‘Muslim ban’ has wider impact on study in the US

United States President Donald Trump’s new executive order banning citizens of six Muslim-majority countries – Iran, Libya, Somalia, Sudan, Syria and Yemen – from travelling to the US gained momentum in late June after the Supreme Court partially lifted the legal block on the ban until a hearing in the autumn on its legality.

This means that the legal ban will come into effect and the government can enforce restrictions on travellers unless they have a ‘bona fide relationship’ with a person or an entity in the US. Although the executive order seems to be about homeland security, the potential consequences for US higher education could be huge.

The order introduces a number of uncertainties and it does not clearly show how academic institutions should comply with it. Crucially, how this order is perceived in Middle Eastern countries and the global impact on student mobility, especially after the Brexit vote, pose a number of questions for those working in international higher education.

Student mobility

The anti-immigration sentiment that the executive order and the Brexit vote in the United Kingdom represent threatens to adversely impact higher education globally. It will be very hard to change the perception of prospective international students and their families. Safety and security is a priority.

The number of international students coming from these six banned countries grew in American higher education institutions between 2015 and 2016, according to a survey from the Institute of International Education.

Around 17,000 international students in the US are from these banned countries, according to the survey. Of these, Iran has the largest number of students seeking an education in the US (at around 12,000). This order can only reverse the trend for current and future students.

Student mobility is being restricted in particular for post-doctoral and bachelor level students. The fear that they might be detained and barred entry causes a lot distress and anger. The problem is not with the security measures themselves but with the unwelcoming and anti-immigration message the order carries.

The order seems to be based on fear and scepticism instead of facts or well-informed observations, as one student stated on a Facebook page for Middle East students. Yasser, a Yemeni national who was born and raised in Saudi Arabia, said his dreams had been shattered by this order. Yasser is an undergraduate studying in the US.

He says: “My flight is this summer, but this time it is very different.” He says he needs to make the toughest decision of his life: whether to risk losing his family and residency in Saudi Arabia or to risk losing his US education.

A number of those from the six countries covered by the ban are living abroad either as refugees or have a permanent right to remain. These students are now being impeded from accessing US academic institutions. The order does not clarify what their status might be and puts them all in the same basket.

Wider impact across the Middle East

Such fear is contagious. Students from other Middle Eastern countries are highly concerned. Their future is also uncertain since it is unclear whether there will be more restrictions.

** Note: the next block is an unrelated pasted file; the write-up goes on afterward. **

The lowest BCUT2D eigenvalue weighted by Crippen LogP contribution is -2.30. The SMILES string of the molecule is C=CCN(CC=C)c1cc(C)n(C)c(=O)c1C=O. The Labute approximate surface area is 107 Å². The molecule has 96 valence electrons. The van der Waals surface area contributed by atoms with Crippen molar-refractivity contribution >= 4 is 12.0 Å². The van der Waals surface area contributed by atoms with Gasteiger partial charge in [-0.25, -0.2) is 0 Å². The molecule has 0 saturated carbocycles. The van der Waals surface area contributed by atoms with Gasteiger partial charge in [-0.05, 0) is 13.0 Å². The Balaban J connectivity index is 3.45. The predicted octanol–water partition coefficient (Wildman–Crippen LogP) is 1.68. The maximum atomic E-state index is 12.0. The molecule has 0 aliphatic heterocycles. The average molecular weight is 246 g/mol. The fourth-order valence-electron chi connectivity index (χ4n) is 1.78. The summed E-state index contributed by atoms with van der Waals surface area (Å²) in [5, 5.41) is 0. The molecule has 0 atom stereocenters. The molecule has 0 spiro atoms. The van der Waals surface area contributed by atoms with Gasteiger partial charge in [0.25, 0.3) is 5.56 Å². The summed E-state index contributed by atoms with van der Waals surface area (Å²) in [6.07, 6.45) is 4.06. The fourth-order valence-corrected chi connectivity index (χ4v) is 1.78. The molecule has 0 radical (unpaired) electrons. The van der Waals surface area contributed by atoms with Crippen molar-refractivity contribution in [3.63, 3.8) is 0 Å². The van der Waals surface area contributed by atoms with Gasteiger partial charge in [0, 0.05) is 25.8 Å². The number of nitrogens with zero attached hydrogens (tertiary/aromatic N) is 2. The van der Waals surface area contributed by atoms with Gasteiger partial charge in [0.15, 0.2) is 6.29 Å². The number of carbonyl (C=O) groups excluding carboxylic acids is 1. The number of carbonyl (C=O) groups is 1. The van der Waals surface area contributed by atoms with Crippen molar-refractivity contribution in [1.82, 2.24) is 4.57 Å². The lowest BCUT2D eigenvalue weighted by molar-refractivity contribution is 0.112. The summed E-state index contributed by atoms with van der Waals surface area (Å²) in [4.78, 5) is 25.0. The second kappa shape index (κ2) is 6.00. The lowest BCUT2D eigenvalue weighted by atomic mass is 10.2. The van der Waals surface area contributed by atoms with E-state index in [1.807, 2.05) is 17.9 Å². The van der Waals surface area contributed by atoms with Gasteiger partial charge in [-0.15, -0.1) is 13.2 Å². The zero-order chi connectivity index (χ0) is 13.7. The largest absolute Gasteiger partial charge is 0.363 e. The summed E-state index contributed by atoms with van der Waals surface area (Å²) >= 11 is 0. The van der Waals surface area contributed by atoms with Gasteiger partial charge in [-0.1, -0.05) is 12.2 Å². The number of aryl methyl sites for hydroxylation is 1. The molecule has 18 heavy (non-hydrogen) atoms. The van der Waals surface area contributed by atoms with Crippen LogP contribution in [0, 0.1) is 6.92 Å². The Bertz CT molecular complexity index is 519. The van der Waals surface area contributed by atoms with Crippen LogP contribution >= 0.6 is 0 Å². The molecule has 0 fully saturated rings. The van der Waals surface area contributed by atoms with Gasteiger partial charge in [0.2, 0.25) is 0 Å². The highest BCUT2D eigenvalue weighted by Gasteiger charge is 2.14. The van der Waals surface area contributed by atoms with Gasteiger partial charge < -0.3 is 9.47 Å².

Ibrahim, a Saudi student related that he had to drop his plans for studying a masters degree in Chicago after spending two years there learning English. He said he was back home for a holiday when the order was issued. With all the news and media stories, he was unsure that it would be safe to return. Ibrahim is not alone in his fears.

The order limits the likelihood that those travelling to the US will have a tolerant and safe experience. The ban on electronic devices on flights coming primarily from the Middle East also indicates suspicion and distrust.

The current social and political climate has affected perceptions of the US as a welcoming and tolerant place. The Institute of International Education survey indicated that, for a variety of reasons, there will be a slowdown of enrolment numbers from different Middle Eastern countries, even those not affected by the ban.

A recent report indicates a 19% drop in the number of students coming from Saudi Arabia. This decline might be attributed to changes in the Saudi scholarship programme procedures. However, the ban may also have an impact, as Ibrahim’s case suggests.

Students may start looking for other places where student mobility is guaranteed and unrestricted, such as New Zealand and Australia.

This fear is felt across the Middle East and may directly or indirectly affect the numbers travelling to the US. Nearly 40% of US colleges are reporting declines in applications from international students, according to a survey conducted in February by multiple higher education groups.

US higher education institutions should provide bridges of ‘understanding and support’ and remain committed to an ‘open-door’ policy with regard to higher education. They are among the most favoured and attractive destinations for international students. The leading reason for this perception is quality of education and the US’s welcoming climate. However, this could be jeopardised by Trump’s order.

Universities should start to provide clear guidance and support on how to comply with the order. Moreover, they should be creatively working to address these challenges while remaining committed to ensuring that international students from ‘banned countries’ are not banned from access to higher education opportunities. In other words, they should be part of the solution, not the problem.

Ruwayshid Alruwaili is head of the English and linguistic department at Northern Borders University, Saudi Arabia.